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If you’re going to build a whole evening around a topic that even presidential cigar jokes approach euphemistically, you’d better be pretty accomplished at putting people at ease.
Eve Ensler is accomplished. And then some. Had to be, or she’d never even have been able to gather the material for The Vagina Monologues, her achingly funny solo show at Studio Theatre.
One of the first things Ensler does, actuallyjust to break the iceis articulate a few of the monikers she’s heard women use for their own vaginas. “Coochi snorcher” is among the more colorful in a list that ranges from common vulgarisms to regional favorites like “split knish” (evidently popular in Philly). Perhaps the salient thing to be said for the evening is that by the time Ensler finishes telling the stories that go with these terms, not one of them sounds remotely dismissive.
Call her a raconteur with a mission, and note that while her chosen topic is not the usual stuff of polite conversation, the places she heads with her meditations on what Victorians referred to as a woman’s “nether regions” tend to be decidedly sweet. They’re unpredictable, yesas when she speaks of a man who could read vaginas the way most psychics read palmsbut for the most part, they’re nonthreatening even to folks who, like me, don’t have coochi snorchers of our own.
Partly this is because Ensler’s monologueswhich she delivers from a bar stool at center stage, with occasional glances at notes on file cardsare based on some 200 interviews with women who were, themselves, initially reluctant to talk about their bodies. The first story Ensler recountsof a 72-year-old woman who was humiliated by a date in 1953 and who shut down her sexuality thereafteris instructive. “I can’t talk about this,” the woman begins. But she does. And in her halting defensiveness, you hear the history of a social stigma that can’t help crippling self-esteem and limiting self-worth.
And that has no male equivalent. Imagine, if you will, a show called The Penis Monologues. There’d be one jokeabout sizewith variations. Cockinessyou should pardon the expressionwould reign supreme.
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Ensler’s work is varied enough that it can fill 85 minutes without descending into coarseness, repeating points, or resorting to gimmickry. The performer does rely a trifle overmuch on liststhose vaginal nicknames, for examplebut has found mostly clever ways to disguise them. Take the catalogue of moans that she turns quasi-symphonic by orchestrating gentle murmurs and wall-piercing wails into rhythmic crescendos and accelerandos. It’s lovemaking and it’s music at the same time.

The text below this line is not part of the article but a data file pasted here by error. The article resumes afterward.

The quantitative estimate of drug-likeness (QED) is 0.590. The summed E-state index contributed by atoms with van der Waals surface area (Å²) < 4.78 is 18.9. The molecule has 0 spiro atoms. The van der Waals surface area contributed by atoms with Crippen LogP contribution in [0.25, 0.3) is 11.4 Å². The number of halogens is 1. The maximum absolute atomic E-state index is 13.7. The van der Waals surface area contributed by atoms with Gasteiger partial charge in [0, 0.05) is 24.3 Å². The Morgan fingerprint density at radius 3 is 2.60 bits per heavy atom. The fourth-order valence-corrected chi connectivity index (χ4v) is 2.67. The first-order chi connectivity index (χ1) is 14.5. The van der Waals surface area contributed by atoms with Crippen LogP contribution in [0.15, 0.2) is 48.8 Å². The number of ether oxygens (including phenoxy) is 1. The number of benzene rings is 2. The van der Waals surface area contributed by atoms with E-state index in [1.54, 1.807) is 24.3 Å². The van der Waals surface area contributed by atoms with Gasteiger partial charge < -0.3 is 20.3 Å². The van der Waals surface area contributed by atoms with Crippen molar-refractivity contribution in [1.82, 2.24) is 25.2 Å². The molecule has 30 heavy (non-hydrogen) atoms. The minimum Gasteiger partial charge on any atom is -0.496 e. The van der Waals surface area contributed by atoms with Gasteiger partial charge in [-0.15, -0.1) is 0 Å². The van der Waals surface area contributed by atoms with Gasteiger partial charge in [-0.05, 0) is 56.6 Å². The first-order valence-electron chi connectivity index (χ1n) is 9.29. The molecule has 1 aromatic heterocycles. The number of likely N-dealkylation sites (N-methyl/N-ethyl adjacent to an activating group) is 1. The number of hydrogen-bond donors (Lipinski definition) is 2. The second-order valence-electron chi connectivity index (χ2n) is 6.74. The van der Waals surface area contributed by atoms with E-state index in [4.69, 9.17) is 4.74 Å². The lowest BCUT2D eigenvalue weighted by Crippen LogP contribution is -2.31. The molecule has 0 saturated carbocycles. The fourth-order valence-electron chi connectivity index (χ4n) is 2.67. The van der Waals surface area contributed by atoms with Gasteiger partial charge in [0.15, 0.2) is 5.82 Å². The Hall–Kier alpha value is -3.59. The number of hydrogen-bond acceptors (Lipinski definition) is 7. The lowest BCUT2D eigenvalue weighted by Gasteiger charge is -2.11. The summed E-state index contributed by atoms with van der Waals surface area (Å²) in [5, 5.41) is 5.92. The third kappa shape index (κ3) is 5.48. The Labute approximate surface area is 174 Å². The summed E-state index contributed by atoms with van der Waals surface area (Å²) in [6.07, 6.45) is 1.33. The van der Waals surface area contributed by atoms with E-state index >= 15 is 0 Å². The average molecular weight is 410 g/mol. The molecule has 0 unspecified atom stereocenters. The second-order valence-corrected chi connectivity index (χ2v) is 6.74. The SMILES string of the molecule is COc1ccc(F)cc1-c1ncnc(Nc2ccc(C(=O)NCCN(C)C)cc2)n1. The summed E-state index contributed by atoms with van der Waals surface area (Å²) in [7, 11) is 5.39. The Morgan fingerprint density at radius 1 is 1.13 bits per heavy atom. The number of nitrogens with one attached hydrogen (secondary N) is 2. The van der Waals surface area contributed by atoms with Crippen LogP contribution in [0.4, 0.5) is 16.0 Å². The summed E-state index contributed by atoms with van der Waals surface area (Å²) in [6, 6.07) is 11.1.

That’s something you might also say about a startlingly poetic dissertation Ensler has crafted around the word “cunt.” Using the sounds of other words, delivered with rhapsodic heat and a troubadour’s passion, she takes a good stab at reclaiming a term most patrons will have regarded exclusively as an insult.
All of which speaks to the evening’s chief strength: Ensler may or may not be an accomplished actressit’s hard to tell in an evening that mostly has her chatting conversationally at a microphonebut she is definitely a canny molder of theatrical images. Whether chronicling the birth of her adopted son’s daughter, conducting a guided tour of Betty Dodson’s Vagina Workshops, or detailing the horrors visited on a Bosnian rape victim, Ensler explores the contours of stagecraft in ways that go well beyond the stand-up conventions her show seems to be mining.
Not that she’s particularly showy. Sitting primly in black evening gown and Cleopatra ‘do at center stage, she rarely acknowledges her surroundings except when placing note cards on a table at her side or sipping water from a plastic bottle. Lighting designer Robert Books washes the space with waves of blue or amber to delineate mood, but otherwise, the performer is entirely on her own. Unlike monologuist Sara Felder, who’s currently across 14th Street at Woolly Mammoth, she uses no props or set pieces. When Ensler juggles, it’s words that go flying, not balls or sabers.
But if her method is spare, her observations tend to be so neatly crafted that they strike the ear in offbeat, deftly nuanced ways. Enough so that lines that sound merely amusing when quoted out of contexta 6-year-old girl’s announcement, for instance, that her vagina smells “like snowflakes”are met as often with contented (or even awestruck) sighs in the theater as with laughter.
Ensler’s work is becoming increasingly celebrated of late, in large part because of her activism on women’s issues. In February, a Manhattan benefit performance of The Vagina Monologues, performed by such celebrities as Whoopi Goldberg, Susan Sarandon, Glenn Close, and Gloria Steinem, raised a small fortune to combat violence against women. Ensler’s other work has dealt with such issues as disarmament, war refugees, and the homeless, always from a feminist perspective.
For the record, at the matinee I attended, the crowd was largely, but by no means exclusively, female, and the first standees in what became a general standing ovation were male.
Vagina envy, anyone?CP